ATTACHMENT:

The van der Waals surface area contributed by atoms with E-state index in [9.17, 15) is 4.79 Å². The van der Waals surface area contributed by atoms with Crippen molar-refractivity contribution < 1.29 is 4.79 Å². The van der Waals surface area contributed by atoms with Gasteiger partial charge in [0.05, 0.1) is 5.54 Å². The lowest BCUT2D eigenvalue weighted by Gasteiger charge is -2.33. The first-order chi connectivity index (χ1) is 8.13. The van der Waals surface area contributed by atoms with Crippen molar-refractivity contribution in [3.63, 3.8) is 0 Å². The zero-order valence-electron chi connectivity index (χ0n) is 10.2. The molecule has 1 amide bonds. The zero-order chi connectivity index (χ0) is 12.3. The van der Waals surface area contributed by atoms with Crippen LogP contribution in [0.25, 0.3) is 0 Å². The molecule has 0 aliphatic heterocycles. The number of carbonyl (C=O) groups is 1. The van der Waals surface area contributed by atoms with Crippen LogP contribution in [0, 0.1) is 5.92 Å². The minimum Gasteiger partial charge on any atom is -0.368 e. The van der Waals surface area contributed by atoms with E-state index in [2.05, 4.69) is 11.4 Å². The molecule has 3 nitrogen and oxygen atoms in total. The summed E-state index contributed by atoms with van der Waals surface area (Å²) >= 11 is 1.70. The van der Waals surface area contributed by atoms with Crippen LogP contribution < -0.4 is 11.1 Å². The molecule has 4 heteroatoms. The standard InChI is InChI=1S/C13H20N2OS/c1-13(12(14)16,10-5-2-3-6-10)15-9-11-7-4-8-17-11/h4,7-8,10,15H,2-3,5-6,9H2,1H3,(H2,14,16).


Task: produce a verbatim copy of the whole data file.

The van der Waals surface area contributed by atoms with E-state index in [9.17, 15) is 4.79 Å². The van der Waals surface area contributed by atoms with Crippen molar-refractivity contribution < 1.29 is 4.79 Å². The van der Waals surface area contributed by atoms with Gasteiger partial charge in [0.05, 0.1) is 5.54 Å². The lowest BCUT2D eigenvalue weighted by Gasteiger charge is -2.33. The first-order chi connectivity index (χ1) is 8.13. The van der Waals surface area contributed by atoms with Crippen molar-refractivity contribution in [3.63, 3.8) is 0 Å². The zero-order valence-electron chi connectivity index (χ0n) is 10.2. The molecule has 1 amide bonds. The zero-order chi connectivity index (χ0) is 12.3. The van der Waals surface area contributed by atoms with Crippen LogP contribution in [0.25, 0.3) is 0 Å². The molecule has 0 aliphatic heterocycles. The number of carbonyl (C=O) groups is 1. The van der Waals surface area contributed by atoms with Crippen LogP contribution in [0, 0.1) is 5.92 Å². The minimum Gasteiger partial charge on any atom is -0.368 e. The van der Waals surface area contributed by atoms with E-state index in [2.05, 4.69) is 11.4 Å². The molecule has 3 nitrogen and oxygen atoms in total. The summed E-state index contributed by atoms with van der Waals surface area (Å²) >= 11 is 1.70. The van der Waals surface area contributed by atoms with Crippen LogP contribution < -0.4 is 11.1 Å². The molecule has 4 heteroatoms. The standard InChI is InChI=1S/C13H20N2OS/c1-13(12(14)16,10-5-2-3-6-10)15-9-11-7-4-8-17-11/h4,7-8,10,15H,2-3,5-6,9H2,1H3,(H2,14,16).